Caltech engineers have teamed up with Disney Research to train an artificial intelligence to accurately model the reactions of audiences during movie screenings. The tool can potentially help directors and producers fine tune their offerings to get the most desirable reactions from their audiences. The team will present their findings at the IEEE Conference on Computer Vision and Pattern Recognition on 22 July, in Honolulu.
The infrared cameras used in the setup can work in the dark, without interfering with the movie watching experience of the audience. The setup can track movements on individual faces at the rate of two frames per second. Specific features on the faces of the individuals are given a score, from one to ten. This can be how much they are smiling, or how wide their eyes are open. All of this information is converted to numbers, which can allow for various types of data juggling. For example, the reactions of individuals can be tracked across the duration of the movie, or the reaction of one face can be compared to other faces in the audience at the same point in time.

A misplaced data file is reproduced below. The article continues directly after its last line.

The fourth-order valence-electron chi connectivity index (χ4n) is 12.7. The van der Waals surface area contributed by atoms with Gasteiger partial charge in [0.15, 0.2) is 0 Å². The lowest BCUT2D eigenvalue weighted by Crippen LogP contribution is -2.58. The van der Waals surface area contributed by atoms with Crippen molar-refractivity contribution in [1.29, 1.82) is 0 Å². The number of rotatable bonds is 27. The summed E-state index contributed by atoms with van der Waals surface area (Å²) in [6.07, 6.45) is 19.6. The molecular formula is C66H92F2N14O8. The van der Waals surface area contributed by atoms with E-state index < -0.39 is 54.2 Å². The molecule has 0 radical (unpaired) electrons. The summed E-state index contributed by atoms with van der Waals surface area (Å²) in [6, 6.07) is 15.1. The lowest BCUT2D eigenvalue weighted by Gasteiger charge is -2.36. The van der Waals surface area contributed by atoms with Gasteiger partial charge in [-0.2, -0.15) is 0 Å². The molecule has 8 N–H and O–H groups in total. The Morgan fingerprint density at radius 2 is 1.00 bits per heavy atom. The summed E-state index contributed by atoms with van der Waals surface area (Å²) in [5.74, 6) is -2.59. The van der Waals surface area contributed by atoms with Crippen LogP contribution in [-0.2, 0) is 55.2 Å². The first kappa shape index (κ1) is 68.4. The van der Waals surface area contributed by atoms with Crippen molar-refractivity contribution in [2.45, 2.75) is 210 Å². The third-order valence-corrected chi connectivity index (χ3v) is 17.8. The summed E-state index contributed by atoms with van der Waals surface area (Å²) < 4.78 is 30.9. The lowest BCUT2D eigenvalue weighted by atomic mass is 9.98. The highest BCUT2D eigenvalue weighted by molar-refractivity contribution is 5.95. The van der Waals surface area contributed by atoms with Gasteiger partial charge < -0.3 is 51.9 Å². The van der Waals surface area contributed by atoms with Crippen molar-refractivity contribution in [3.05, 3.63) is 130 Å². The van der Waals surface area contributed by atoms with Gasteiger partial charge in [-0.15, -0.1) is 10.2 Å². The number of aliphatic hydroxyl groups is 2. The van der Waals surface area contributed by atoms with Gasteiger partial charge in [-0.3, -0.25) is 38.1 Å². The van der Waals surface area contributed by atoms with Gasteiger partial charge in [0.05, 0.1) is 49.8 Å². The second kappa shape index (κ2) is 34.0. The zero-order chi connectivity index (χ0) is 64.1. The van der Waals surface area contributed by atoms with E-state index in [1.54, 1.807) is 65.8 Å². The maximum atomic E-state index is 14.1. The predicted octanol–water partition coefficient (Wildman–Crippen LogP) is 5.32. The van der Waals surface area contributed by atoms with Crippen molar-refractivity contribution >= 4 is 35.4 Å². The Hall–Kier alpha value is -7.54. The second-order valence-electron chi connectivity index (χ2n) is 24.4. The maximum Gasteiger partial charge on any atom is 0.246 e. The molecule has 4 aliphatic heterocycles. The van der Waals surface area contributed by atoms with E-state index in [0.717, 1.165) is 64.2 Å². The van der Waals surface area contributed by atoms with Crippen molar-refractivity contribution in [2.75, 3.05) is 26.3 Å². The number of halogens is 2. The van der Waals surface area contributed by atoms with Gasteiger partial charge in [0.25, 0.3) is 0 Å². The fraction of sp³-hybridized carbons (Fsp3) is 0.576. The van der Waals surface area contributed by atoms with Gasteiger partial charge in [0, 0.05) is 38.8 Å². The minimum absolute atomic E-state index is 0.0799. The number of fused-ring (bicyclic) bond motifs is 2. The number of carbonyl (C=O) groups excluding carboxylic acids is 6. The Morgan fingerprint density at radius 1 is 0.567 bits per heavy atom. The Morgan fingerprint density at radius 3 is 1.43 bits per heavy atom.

The system performed so well, that it could accurately anticipate the reactions from the audience after just a few minutes of observations. The technique is useful beyond the entertainment industry. For example, the same setup can be used to monitor and provide care for the elderly, picking up cues from their body language, if the concerned individuals do not come forward with the details of what is troubling them. The technology can be used to track any group of objects that change over time. For example, the technology was used to simulate a forest based on observations of how trees of various sizes responded to winds of various speeds.
Updated Date: Jul 24, 2017 13:09 PM